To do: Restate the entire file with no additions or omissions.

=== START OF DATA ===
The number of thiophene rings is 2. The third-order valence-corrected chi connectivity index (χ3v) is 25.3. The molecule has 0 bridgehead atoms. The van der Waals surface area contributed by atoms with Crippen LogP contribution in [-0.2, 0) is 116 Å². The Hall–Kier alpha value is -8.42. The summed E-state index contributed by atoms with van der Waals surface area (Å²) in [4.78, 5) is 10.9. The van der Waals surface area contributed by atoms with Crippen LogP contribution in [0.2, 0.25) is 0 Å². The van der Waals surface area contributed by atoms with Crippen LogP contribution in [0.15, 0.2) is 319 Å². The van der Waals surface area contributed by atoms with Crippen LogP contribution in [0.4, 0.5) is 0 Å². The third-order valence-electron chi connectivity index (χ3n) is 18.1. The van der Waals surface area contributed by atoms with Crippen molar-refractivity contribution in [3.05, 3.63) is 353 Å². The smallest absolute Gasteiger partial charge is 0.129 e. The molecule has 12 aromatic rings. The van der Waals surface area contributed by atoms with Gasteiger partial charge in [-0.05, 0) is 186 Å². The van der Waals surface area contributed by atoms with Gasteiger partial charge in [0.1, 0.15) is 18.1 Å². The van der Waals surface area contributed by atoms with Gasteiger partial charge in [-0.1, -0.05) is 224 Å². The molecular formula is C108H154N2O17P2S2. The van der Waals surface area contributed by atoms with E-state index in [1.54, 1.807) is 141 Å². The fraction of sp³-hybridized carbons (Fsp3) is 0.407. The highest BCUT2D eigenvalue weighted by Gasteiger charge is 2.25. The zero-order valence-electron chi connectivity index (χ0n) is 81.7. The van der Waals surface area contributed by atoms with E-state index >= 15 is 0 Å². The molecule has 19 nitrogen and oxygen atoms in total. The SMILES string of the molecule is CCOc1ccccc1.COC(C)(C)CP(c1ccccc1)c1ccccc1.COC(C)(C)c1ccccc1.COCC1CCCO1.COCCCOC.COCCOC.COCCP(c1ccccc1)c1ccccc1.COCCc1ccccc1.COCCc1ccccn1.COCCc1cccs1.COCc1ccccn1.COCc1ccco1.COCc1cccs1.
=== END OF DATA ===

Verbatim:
The number of thiophene rings is 2. The third-order valence-corrected chi connectivity index (χ3v) is 25.3. The molecule has 0 bridgehead atoms. The van der Waals surface area contributed by atoms with Crippen LogP contribution in [-0.2, 0) is 116 Å². The Hall–Kier alpha value is -8.42. The summed E-state index contributed by atoms with van der Waals surface area (Å²) in [4.78, 5) is 10.9. The van der Waals surface area contributed by atoms with Crippen LogP contribution in [0.2, 0.25) is 0 Å². The van der Waals surface area contributed by atoms with Crippen LogP contribution in [0.15, 0.2) is 319 Å². The van der Waals surface area contributed by atoms with Crippen LogP contribution in [0.4, 0.5) is 0 Å². The third-order valence-electron chi connectivity index (χ3n) is 18.1. The van der Waals surface area contributed by atoms with Crippen molar-refractivity contribution in [3.05, 3.63) is 353 Å². The smallest absolute Gasteiger partial charge is 0.129 e. The molecule has 12 aromatic rings. The van der Waals surface area contributed by atoms with Gasteiger partial charge in [-0.05, 0) is 186 Å². The van der Waals surface area contributed by atoms with Gasteiger partial charge in [0.1, 0.15) is 18.1 Å². The van der Waals surface area contributed by atoms with Gasteiger partial charge in [-0.1, -0.05) is 224 Å². The molecular formula is C108H154N2O17P2S2. The van der Waals surface area contributed by atoms with E-state index in [1.54, 1.807) is 141 Å². The fraction of sp³-hybridized carbons (Fsp3) is 0.407. The highest BCUT2D eigenvalue weighted by Gasteiger charge is 2.25. The zero-order valence-electron chi connectivity index (χ0n) is 81.7. The van der Waals surface area contributed by atoms with E-state index >= 15 is 0 Å². The molecule has 19 nitrogen and oxygen atoms in total. The SMILES string of the molecule is CCOc1ccccc1.COC(C)(C)CP(c1ccccc1)c1ccccc1.COC(C)(C)c1ccccc1.COCC1CCCO1.COCCCOC.COCCOC.COCCP(c1ccccc1)c1ccccc1.COCCc1ccccc1.COCCc1ccccn1.COCCc1cccs1.COCc1ccccn1.COCc1ccco1.COCc1cccs1.